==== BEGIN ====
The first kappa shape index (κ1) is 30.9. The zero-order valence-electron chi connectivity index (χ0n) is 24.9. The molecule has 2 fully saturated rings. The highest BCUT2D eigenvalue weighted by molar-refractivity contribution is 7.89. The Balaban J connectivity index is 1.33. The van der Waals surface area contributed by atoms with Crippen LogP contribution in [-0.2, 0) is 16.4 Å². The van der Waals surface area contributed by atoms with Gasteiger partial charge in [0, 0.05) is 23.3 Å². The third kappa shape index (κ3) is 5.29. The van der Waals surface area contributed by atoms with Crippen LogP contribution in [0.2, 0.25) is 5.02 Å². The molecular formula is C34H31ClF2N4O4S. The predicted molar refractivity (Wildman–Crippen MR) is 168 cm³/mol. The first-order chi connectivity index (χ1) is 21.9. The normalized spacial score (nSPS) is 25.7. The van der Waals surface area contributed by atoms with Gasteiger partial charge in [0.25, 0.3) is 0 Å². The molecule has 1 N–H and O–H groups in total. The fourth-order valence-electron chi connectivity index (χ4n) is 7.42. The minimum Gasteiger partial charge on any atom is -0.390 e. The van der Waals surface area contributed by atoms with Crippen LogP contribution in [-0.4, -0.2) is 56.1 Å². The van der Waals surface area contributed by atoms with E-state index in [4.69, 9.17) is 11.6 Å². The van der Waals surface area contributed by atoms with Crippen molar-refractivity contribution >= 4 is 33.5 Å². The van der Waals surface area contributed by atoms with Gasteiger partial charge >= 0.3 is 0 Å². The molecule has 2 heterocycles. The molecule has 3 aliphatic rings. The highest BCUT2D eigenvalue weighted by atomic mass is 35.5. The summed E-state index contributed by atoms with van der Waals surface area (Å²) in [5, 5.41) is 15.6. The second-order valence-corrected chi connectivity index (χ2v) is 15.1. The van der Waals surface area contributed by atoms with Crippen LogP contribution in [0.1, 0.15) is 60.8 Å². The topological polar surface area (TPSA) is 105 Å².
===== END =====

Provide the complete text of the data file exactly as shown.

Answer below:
The first kappa shape index (κ1) is 30.9. The zero-order valence-electron chi connectivity index (χ0n) is 24.9. The molecule has 2 fully saturated rings. The highest BCUT2D eigenvalue weighted by molar-refractivity contribution is 7.89. The Balaban J connectivity index is 1.33. The van der Waals surface area contributed by atoms with Crippen LogP contribution in [-0.2, 0) is 16.4 Å². The van der Waals surface area contributed by atoms with Gasteiger partial charge in [0, 0.05) is 23.3 Å². The third kappa shape index (κ3) is 5.29. The van der Waals surface area contributed by atoms with Crippen LogP contribution in [0.2, 0.25) is 5.02 Å². The molecular formula is C34H31ClF2N4O4S. The predicted molar refractivity (Wildman–Crippen MR) is 168 cm³/mol. The first-order chi connectivity index (χ1) is 21.9. The normalized spacial score (nSPS) is 25.7. The van der Waals surface area contributed by atoms with Gasteiger partial charge in [0.25, 0.3) is 0 Å². The molecule has 1 N–H and O–H groups in total. The fourth-order valence-electron chi connectivity index (χ4n) is 7.42. The minimum Gasteiger partial charge on any atom is -0.390 e. The van der Waals surface area contributed by atoms with Crippen LogP contribution in [-0.4, -0.2) is 56.1 Å². The van der Waals surface area contributed by atoms with E-state index in [4.69, 9.17) is 11.6 Å². The van der Waals surface area contributed by atoms with Crippen molar-refractivity contribution >= 4 is 33.5 Å². The van der Waals surface area contributed by atoms with Gasteiger partial charge >= 0.3 is 0 Å². The molecule has 2 heterocycles. The molecule has 3 aliphatic rings. The highest BCUT2D eigenvalue weighted by atomic mass is 35.5. The summed E-state index contributed by atoms with van der Waals surface area (Å²) in [5, 5.41) is 15.6. The second-order valence-corrected chi connectivity index (χ2v) is 15.1. The van der Waals surface area contributed by atoms with Crippen LogP contribution in [0.1, 0.15) is 60.8 Å². The topological polar surface area (TPSA) is 105 Å².